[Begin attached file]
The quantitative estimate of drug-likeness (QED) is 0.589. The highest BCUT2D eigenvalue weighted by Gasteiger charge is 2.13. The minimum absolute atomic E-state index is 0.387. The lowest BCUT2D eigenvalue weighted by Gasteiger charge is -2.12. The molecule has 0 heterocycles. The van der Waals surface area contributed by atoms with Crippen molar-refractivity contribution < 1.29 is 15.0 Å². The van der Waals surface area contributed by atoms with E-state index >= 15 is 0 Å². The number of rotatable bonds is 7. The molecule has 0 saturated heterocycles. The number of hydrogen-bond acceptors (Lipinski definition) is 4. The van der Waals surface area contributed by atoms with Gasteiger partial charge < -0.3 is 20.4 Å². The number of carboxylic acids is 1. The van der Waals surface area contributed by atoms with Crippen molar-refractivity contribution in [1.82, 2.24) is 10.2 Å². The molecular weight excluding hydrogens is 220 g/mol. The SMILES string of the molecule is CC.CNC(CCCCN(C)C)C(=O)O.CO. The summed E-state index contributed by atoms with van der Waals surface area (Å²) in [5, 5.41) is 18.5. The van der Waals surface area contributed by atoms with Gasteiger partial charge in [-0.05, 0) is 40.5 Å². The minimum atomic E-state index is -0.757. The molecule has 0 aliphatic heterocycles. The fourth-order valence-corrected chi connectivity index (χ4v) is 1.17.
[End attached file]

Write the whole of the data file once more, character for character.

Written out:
The quantitative estimate of drug-likeness (QED) is 0.589. The highest BCUT2D eigenvalue weighted by Gasteiger charge is 2.13. The minimum absolute atomic E-state index is 0.387. The lowest BCUT2D eigenvalue weighted by Gasteiger charge is -2.12. The molecule has 0 heterocycles. The van der Waals surface area contributed by atoms with Crippen molar-refractivity contribution < 1.29 is 15.0 Å². The van der Waals surface area contributed by atoms with E-state index >= 15 is 0 Å². The number of rotatable bonds is 7. The molecule has 0 saturated heterocycles. The number of hydrogen-bond acceptors (Lipinski definition) is 4. The van der Waals surface area contributed by atoms with Gasteiger partial charge < -0.3 is 20.4 Å². The number of carboxylic acids is 1. The van der Waals surface area contributed by atoms with Crippen molar-refractivity contribution in [1.82, 2.24) is 10.2 Å². The molecular weight excluding hydrogens is 220 g/mol. The SMILES string of the molecule is CC.CNC(CCCCN(C)C)C(=O)O.CO. The summed E-state index contributed by atoms with van der Waals surface area (Å²) in [5, 5.41) is 18.5. The van der Waals surface area contributed by atoms with Gasteiger partial charge in [-0.05, 0) is 40.5 Å². The minimum atomic E-state index is -0.757. The molecule has 0 aliphatic heterocycles. The fourth-order valence-corrected chi connectivity index (χ4v) is 1.17.